In this horrific, antagonistic existential milieu, it is highly unlikely that outdated equations belonging to defunct colonial powers, i.e., suppression of anti-colonial revolts, can work. A simple historical paradigm could endorse this assumption: the suppression of a revolt for independence will only generate further revolts that are much larger, more resolute, and exceedingly violent. Despite all pretentious attempts to discard the examples of Algeria, Angola, and Vietnam, these proved that either an incessant war of liberation or voluntary withdrawal of the occupiers is the only viable solution to the impasse of the U.S. in Iraq.

Can negotiation end the occupation? It is possible, but with a caveat. Based on a mentality of absolute imperialistic dominance, with all U.S. ruling classes and pundits clamoring that �failure is not an option,� and with anti-Arab Zionist circles lurking beneath the surface of American decision making, negotiation would be anathema that the U.S. under hyper-imperialism may never contemplate before cruel reality hits hard.

Powell�s notion of �Finding a passing Iraqi . . .", therefore, is imperialist arrogance at its best. He treated the situation as if there were no Iraqis capable of managing their future except those he chooses. What did Powell effectively say, anyway? In a classical speech reversal, he said, �The U.S. is willing to end its occupation but only in its present form, and not before selecting a new Iraqi leader that carries Washington�s strategy of conquest.

The question is what type of an Iraqi was Powell looking for, and what constitutes, in his opinion, an acceptable solution?

Naturally, Powell could not choose an Iraqi from inside Iraq that potentially could oppose the occupation, but one who can confer, assumingly, �Iraqi legality� to it, and ready to fight on behalf of the occupier. Powell and company decided to choose one among the many former Iraqis who gave up their Iraqi citizenship to become naturalized citizens of various foreign countries. Technically, those Iraqis have no legal status to act as if they were still Iraqis. It is imperative to ask at this point, if the United States would allow an American national who renounced his U.S. citizenship to run for the Senate or for the presidency? If the answer is no, then why does the U.S. impose on the Iraqis ex-Iraqi citizens to rule over them?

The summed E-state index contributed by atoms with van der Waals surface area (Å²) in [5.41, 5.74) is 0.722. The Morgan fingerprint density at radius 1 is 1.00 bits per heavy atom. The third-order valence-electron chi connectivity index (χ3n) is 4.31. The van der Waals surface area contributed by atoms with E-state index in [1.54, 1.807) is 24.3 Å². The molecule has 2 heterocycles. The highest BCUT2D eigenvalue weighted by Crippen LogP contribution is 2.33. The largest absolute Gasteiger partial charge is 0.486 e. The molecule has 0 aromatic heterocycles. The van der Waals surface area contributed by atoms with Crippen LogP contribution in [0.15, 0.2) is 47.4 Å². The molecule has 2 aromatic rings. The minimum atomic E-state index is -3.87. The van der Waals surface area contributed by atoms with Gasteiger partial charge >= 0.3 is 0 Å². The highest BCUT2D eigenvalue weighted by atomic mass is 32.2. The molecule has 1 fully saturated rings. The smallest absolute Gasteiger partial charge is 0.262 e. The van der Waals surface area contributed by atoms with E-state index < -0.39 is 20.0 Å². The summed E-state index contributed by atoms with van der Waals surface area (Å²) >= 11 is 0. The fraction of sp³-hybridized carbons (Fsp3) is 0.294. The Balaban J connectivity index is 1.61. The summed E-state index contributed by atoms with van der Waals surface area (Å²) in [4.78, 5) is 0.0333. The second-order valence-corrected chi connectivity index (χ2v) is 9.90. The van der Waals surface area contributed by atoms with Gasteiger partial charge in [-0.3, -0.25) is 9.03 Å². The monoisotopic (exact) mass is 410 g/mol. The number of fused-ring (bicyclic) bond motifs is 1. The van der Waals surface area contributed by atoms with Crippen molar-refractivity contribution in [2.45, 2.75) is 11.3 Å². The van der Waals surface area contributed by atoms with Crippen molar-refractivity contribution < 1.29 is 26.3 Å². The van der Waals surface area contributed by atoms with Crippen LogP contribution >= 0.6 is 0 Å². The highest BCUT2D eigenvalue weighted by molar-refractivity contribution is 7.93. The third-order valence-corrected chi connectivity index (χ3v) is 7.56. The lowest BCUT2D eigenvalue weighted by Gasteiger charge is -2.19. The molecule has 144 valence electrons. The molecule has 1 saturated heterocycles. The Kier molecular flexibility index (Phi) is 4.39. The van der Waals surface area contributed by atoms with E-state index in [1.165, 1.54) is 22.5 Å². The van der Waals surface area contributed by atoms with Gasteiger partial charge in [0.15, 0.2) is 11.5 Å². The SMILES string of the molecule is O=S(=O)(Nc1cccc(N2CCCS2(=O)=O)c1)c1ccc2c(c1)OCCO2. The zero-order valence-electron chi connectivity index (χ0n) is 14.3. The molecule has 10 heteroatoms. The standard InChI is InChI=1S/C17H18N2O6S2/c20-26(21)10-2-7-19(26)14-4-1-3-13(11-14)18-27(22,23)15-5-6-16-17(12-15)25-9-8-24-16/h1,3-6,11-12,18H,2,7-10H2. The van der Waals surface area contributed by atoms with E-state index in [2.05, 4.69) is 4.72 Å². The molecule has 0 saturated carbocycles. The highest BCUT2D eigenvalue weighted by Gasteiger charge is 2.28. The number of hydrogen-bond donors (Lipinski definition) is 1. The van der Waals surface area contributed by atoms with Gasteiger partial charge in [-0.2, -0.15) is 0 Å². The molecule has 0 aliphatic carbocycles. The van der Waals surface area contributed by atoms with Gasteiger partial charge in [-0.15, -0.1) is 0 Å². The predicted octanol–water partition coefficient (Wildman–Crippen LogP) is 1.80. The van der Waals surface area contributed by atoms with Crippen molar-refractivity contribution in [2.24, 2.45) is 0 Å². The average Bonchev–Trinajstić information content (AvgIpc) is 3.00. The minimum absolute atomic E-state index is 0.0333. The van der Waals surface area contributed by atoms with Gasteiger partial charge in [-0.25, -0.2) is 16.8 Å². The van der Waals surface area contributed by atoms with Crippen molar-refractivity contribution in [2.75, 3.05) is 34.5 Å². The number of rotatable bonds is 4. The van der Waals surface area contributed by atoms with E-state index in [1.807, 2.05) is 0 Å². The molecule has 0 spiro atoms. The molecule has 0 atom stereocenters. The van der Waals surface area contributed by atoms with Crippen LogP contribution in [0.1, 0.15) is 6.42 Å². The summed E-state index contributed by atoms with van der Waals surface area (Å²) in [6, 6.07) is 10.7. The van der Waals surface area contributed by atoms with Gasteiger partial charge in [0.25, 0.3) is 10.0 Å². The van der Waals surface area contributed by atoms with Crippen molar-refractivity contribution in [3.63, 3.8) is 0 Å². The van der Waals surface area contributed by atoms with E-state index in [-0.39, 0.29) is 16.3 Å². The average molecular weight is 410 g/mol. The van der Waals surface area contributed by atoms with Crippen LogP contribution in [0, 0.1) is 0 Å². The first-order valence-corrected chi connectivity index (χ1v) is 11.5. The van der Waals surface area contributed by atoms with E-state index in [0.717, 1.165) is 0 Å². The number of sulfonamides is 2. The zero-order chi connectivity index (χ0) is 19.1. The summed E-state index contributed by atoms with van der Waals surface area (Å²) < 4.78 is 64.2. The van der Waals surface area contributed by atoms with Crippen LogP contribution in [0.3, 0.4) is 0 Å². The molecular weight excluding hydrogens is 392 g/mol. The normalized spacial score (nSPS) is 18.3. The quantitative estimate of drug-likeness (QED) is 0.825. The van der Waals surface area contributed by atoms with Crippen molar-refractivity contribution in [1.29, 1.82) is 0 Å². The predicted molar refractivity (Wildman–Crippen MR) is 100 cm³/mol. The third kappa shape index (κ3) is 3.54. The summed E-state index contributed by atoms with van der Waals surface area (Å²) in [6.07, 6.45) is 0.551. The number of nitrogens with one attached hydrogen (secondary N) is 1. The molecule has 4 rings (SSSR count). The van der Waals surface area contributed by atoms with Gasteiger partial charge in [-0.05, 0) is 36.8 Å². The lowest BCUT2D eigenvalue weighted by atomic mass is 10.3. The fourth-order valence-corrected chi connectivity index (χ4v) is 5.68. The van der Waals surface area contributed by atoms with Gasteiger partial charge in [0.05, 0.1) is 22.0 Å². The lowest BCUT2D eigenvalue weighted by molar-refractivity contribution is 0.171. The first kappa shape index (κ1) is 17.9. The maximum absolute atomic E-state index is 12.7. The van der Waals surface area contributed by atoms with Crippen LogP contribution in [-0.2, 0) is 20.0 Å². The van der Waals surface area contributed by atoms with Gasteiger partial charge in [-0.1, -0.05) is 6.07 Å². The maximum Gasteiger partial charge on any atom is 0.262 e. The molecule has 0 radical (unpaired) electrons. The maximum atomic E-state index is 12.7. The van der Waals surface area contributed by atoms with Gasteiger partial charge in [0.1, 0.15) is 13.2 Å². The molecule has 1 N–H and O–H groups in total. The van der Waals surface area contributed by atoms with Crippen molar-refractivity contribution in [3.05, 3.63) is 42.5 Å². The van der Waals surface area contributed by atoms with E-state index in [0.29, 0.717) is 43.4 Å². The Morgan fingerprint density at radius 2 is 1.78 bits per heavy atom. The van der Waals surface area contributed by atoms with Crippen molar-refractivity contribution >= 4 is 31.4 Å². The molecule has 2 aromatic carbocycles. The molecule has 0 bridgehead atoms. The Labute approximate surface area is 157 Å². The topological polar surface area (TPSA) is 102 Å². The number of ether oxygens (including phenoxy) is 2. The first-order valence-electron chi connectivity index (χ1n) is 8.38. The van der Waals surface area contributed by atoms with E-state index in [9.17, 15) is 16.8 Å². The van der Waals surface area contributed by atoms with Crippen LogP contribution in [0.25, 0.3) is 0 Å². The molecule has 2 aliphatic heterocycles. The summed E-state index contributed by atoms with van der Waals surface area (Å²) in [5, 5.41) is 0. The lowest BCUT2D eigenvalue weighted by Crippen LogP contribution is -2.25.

Among these were, Ahmad Chalabi, a British citizen and an Israeli-CIA agent, who lived in Iraq only during the years of his boyhood; and Adnan Pachachi, a British citizen living in the United Arab Emirates. The Iraqis, however, despised Chalabi who entered Baghdad riding on an American tank and wearing a green beret.

Pachachi, a former foreign minister to Al-Bakr and Saddam Hussein, had nothing to do with Iraq and Iraqis since he withdrew from politics in 1968. Pachachi, a Sunni Arab who favored the war on Iraq, lost all of his credibility with the public when he made a weird statement that L. Paul Bremer was not an �occupier,� but an �advisor� to the dissolved �Iraqi Governing Council.� Of course, the U.S. could not choose a pro-occupation Kurdish ally�the time was premature to have a Kurd posing as ruler of a mostly Arabic Iraq.